Kathryn R. Pearson and Dr. Dillon Inouye, Instructional Psychology and Technology
Speed reading experts deem subvocalization as a significant obstacle to achieving optimal reading rates. Perhaps one of the most telling factors in assessing an individual’s capacity for speed reading is the presence or absence of subvocalization. Repressing this “phoenemic recoding” is a key step in many reading enhancement programs. However, this valuable step in maximizing reading ability and comprehension cannot be measured in most college-level readers.
The degree of freedom from subvocalization in the reading process is one of the principle factors affecting reading perception. The superiority of the silent reading process over the customary vocalization technique is generally known. As children of normal mental capacity and ability progress, they find that reading silently helps them to read faster. “Reading is a process of direct association between perceptual stimulus (what we see) and meaning, without any intervening subvocalization…of thinking the meaning rather than saying the words” (Buswell, 1947).
I agree with the statement, “readers will not develop flexibility of rate without training” (Bergquist, 1984). Students must be aware of regressive habits like subvocalization. Theoretically, then, stopping this phonemic recoding, or subvocalization, opens the floodgate of reading speed. A major limitation in assessing subvocalization is the difficulty in physically differentiating between advanced readers who subvocalize and those who do not. My first pilot test was performed under the direction of Dr. Christopher Dromey of the Department of Audiology and Speech-Language Pathology. In this test, I used a speech pathology instrument to test advanced readers for subconscious physiological signs of movement during reading. My subject pool included 10 undergraduate students from varying majors of study at Brigham Young University, Provo. Seven were men, three were women, all from similar socioeconomic backgrounds. All were native speakers of English who were self-proclaimed “proficient” rapid readers. The subjects were randomly assigned to an identical sequence of pre-approved literature and magnetic placement testing. A repeated measure design was used with each subject as his/her own control, using identical reading passages.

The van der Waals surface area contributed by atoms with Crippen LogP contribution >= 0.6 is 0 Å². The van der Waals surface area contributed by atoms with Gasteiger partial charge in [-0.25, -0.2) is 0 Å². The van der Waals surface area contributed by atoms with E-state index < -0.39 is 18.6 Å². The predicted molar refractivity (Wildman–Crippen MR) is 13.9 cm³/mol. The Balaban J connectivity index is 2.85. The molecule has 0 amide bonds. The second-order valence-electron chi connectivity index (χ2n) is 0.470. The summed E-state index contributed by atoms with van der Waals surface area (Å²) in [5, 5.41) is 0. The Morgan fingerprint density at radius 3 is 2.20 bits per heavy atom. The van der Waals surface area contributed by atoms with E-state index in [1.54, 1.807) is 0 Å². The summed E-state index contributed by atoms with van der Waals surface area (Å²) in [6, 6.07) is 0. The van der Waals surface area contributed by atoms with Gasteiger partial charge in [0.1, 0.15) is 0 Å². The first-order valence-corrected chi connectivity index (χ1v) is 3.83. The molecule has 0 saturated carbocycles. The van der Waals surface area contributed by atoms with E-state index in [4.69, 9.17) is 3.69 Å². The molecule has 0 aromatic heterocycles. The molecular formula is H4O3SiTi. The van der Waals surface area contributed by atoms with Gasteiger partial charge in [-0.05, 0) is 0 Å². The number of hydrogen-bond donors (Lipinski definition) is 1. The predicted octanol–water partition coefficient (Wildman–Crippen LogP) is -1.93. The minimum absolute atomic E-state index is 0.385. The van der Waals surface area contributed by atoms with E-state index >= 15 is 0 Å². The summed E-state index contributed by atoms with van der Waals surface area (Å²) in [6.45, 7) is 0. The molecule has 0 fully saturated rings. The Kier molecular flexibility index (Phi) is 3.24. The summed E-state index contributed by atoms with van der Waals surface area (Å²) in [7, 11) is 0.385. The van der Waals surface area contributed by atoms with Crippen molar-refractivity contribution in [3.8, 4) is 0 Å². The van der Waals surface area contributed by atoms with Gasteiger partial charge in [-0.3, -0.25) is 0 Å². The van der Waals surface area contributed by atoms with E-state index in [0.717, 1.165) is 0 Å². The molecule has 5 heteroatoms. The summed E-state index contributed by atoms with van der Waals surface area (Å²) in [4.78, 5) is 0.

Subjects were tested individually, with no contact with other subjects before or after the testing. They were assigned to a test sequence of pre-approved literature while a tiny magnet was placed on the tip of their tongue with dental adhesive. Any movements of the tongue or jaw were recorded while reading and resting between reading passages. In the first phase, subjects simply engaged themselves as they would in a normal, relaxed reading atmosphere while in the second phase, they engaged in concentrated rapid reading. After introducing the students to the instruments in the sound booth, they spent one minute relaxing and adjusting to the testing environment. During this time we observed the frequency of the subject’s swallowing and unconscious tongue movements. They were then told they were to read several passages silently to themselves at both normal and rapid speeds, depending on what we asked. All passages were of three varying difficulties obtained from the Reading/Writing Center at BYU. We recorded results with a sensitive microphone placed above their head and with the magnetic headset that detected any movement of the magnet on the tip of the tongue. We did the same procedure with the second and third passages, informing the subjects that there would be a brief comprehension quiz at the end of the reading. A post-test was given to measure recall and understanding of the passages. All subjects were tested for signs of movement, mumblings, and any elevation, protraction, or retraction of the tongue. All notes were collected for analysis.